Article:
Peter J. Leithart is President of the Theopolis Institute, Birmingham, Alabama, and an adjunct Senior Fellow at New St. Andrews College. He is author, most recently, of Gratitude: An Intellectual History (Baylor).

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Geography of Elijah and Elisha

From Leithart

Why does Yahweh send two prophets to the Omrides? Two witnesses no doubt. But their ministries are so similar in many respects; why double it? And what, if any, are the differences between them? One difference is geography. Elijah spends a good bit of the narrative on the far side of the Jordan. He . . . . Continue Reading »

Jehoram and Elisha

From Leithart

The history of the Omrides during the ministry of Elisha takes a curious turn. Instead of confronting the king with his sin, as Elijah generally did, Elisha instead repeatedly gives assistance to the son of Ahab (2 Kings 3; 6-7). Jehoram wavers, sometimes whining, sometimes hostile to Elisha, . . . . Continue Reading »

New Joseph

From Leithart

Dothan is mentioned in only two places in the Old Testament: Gen 37, at the beginning of the Joseph narrative, and 2 Kings 6, the place where the Aramean king attempts to find Elisha. Jacob sends Joseph to take food to his brothers, and he initially does not find them at Shechem where he expected . . . . Continue Reading »

Things that are not

From Leithart

Jacques Ellul helpfully points out that God frightens away the Arameans in 2 Kings 7 by a mere sound, and it is a sound that has no physical cause. God overcomes things that are, Ellul says, through things that are not. . . . . Continue Reading »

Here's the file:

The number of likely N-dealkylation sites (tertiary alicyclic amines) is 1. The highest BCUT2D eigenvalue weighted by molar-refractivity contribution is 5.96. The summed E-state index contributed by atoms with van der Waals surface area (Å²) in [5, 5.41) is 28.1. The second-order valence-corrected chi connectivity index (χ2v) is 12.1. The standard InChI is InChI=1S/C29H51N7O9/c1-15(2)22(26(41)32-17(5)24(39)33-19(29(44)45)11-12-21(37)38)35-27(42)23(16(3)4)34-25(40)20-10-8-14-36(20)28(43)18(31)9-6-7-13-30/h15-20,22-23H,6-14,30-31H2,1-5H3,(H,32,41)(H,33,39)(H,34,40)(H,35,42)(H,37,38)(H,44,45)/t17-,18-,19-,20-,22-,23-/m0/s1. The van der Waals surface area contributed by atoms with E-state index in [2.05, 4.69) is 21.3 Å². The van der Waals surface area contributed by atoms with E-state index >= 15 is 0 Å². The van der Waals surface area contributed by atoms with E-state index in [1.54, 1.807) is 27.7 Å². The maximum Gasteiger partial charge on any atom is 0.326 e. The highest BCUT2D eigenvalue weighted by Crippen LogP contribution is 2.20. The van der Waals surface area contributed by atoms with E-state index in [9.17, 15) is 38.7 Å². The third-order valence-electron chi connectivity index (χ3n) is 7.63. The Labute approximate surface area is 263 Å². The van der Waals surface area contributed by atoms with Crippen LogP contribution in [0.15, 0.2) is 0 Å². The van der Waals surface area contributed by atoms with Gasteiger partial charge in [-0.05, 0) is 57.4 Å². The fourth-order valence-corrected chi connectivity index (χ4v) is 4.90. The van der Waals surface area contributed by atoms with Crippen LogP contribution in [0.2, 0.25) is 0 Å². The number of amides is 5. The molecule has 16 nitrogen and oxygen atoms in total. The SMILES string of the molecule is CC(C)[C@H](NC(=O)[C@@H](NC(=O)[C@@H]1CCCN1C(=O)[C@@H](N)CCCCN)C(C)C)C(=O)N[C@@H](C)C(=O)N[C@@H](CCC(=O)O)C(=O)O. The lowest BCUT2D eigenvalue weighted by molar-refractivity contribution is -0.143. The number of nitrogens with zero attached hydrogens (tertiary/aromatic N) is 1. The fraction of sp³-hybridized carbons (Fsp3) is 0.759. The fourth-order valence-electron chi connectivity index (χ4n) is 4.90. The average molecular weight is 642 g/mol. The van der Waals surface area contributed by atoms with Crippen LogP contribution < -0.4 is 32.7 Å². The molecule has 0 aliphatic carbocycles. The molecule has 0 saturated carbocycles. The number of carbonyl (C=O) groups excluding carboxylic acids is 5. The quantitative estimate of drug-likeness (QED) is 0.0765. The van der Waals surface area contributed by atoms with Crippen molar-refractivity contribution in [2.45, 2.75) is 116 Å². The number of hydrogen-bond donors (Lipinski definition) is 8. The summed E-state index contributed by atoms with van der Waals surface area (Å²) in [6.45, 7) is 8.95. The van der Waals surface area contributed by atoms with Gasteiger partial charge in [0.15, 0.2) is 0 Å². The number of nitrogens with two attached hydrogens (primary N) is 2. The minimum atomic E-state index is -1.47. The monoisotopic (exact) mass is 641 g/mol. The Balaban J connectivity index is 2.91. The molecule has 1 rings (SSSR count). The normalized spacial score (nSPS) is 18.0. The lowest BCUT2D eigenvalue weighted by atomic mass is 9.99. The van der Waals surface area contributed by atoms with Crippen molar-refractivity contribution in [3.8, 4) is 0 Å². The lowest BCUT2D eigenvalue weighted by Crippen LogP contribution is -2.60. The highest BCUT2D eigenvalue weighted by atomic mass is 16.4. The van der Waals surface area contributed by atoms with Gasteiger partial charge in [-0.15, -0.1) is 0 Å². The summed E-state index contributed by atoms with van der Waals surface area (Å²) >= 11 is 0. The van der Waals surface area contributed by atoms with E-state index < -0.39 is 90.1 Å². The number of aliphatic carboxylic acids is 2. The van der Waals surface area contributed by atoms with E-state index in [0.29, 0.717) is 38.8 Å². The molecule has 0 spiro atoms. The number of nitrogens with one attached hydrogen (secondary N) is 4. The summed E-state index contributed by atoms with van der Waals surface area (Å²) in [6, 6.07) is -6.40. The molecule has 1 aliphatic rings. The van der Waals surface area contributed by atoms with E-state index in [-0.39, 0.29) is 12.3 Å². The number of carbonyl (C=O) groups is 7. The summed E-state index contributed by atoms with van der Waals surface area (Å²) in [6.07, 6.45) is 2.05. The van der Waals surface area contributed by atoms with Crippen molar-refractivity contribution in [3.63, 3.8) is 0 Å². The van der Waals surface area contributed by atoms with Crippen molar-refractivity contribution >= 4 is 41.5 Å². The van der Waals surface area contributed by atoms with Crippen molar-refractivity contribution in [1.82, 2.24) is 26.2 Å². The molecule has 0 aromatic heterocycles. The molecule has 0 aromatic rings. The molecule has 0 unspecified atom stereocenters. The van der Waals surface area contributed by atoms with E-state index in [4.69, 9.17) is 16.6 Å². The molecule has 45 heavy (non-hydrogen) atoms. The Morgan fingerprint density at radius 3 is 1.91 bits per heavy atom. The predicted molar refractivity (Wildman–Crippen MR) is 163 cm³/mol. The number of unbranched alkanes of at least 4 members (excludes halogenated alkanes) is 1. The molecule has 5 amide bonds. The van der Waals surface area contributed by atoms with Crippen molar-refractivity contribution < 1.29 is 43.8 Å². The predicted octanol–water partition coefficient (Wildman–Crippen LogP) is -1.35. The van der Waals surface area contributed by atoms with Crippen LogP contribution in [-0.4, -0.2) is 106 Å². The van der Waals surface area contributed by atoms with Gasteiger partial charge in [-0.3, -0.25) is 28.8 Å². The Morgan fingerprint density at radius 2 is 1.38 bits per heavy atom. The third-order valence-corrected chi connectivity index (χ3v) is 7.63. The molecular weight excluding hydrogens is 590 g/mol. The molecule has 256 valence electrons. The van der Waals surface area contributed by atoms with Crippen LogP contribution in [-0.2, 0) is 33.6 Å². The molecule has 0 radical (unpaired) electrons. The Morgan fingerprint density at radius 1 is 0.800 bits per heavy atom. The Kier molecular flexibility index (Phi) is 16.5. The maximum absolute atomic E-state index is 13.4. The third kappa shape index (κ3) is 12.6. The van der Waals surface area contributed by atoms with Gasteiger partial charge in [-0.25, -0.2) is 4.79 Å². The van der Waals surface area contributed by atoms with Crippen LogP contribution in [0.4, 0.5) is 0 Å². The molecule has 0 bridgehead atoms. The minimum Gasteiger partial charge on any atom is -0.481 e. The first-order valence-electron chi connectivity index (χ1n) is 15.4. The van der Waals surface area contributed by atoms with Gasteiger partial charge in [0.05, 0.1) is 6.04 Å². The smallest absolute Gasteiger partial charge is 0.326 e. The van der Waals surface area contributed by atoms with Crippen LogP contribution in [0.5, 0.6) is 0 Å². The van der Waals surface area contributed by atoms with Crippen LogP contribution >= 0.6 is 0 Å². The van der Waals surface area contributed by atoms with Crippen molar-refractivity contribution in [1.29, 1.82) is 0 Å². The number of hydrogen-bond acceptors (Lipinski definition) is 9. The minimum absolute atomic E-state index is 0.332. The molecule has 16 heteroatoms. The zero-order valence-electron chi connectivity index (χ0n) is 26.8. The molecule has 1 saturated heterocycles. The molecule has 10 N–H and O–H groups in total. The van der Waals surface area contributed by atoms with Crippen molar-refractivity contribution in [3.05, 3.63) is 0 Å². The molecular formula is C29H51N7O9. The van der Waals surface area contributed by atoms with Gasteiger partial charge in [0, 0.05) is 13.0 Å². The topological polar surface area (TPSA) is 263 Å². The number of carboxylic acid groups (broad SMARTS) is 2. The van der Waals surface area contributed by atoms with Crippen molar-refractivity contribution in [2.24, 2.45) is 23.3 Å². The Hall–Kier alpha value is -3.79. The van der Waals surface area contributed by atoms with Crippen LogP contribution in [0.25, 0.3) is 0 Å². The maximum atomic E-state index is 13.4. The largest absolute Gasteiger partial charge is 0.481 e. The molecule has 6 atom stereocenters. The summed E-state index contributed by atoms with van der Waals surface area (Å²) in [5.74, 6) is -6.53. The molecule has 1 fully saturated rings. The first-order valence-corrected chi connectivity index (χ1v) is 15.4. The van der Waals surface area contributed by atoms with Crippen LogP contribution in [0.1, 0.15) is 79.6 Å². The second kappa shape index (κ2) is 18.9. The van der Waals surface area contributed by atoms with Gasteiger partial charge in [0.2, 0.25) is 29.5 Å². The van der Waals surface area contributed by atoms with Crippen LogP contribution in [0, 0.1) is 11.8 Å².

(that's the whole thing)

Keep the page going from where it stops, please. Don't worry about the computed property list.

Food in 1-2 Kings

From Leithart

A critical issue throughout 1-2 Kings is the question of who provides bread. Early on, it’s Solomon, whose table overflows with good things and who rules an Israel that is continuously rejoicing and feasting. Kings continue to supply tables after the division of the kingdom, but they are . . . . Continue Reading »

Puns in 2 Kings 7

From Leithart

Iain Provan points to two entertaining puns in the story of the siege of Samaria in 2 Kings 6-7. The first puns on “lepers” (Heb. MISORAIM) and “Egypt” (Heb. MIZRAIM): The Arameans become frightened by the sound of an army, thinkin that Egyptians are attacking; it’s . . . . Continue Reading »

Blood and life

From Leithart

In his recent Concordia commentary on Leviticus, John Kleinig gives a good summary of what I think is the best explanation of the blood prohibtiion of Lev 17: “many animists regard blood as the most potent of all ritual substances. The blood of an animal was either drunk or, more commonly, . . . . Continue Reading »

Uh, oh, they’re on to us

From Leithart

In the course of a screed of breathtaking condescension against large families, religion, and conservatism, SFGate.com columnist Mark Morford inadvertently stumbles upon an insight: “Why does this sort of bizarre hyperbreeding only seem to afflict antiseptic megareligious families from the . . . . Continue Reading »

Father of Joy

From Leithart

The following thoughts came largely from a PCA minister from Virginia with whom I enjoyed a recent, stimulating conversation. The Triune fellowship is a fellowship of eternal infinite joy. The Father delights in His beloved Son, and eternally pours out the abundance of His Spirit on Him. The Son . . . . Continue Reading »

Constantine

From Leithart

Keanu Reeves seems incapable of playing anything but a Christ figure (remember his supersonic ascension at the end of Matrix 1). In the recent horror film, Constantine , he plays John Constantine (J.C. – get it?), an agnostic, chain-smoking suicide restored to life to work as a free-lance . . . . Continue Reading »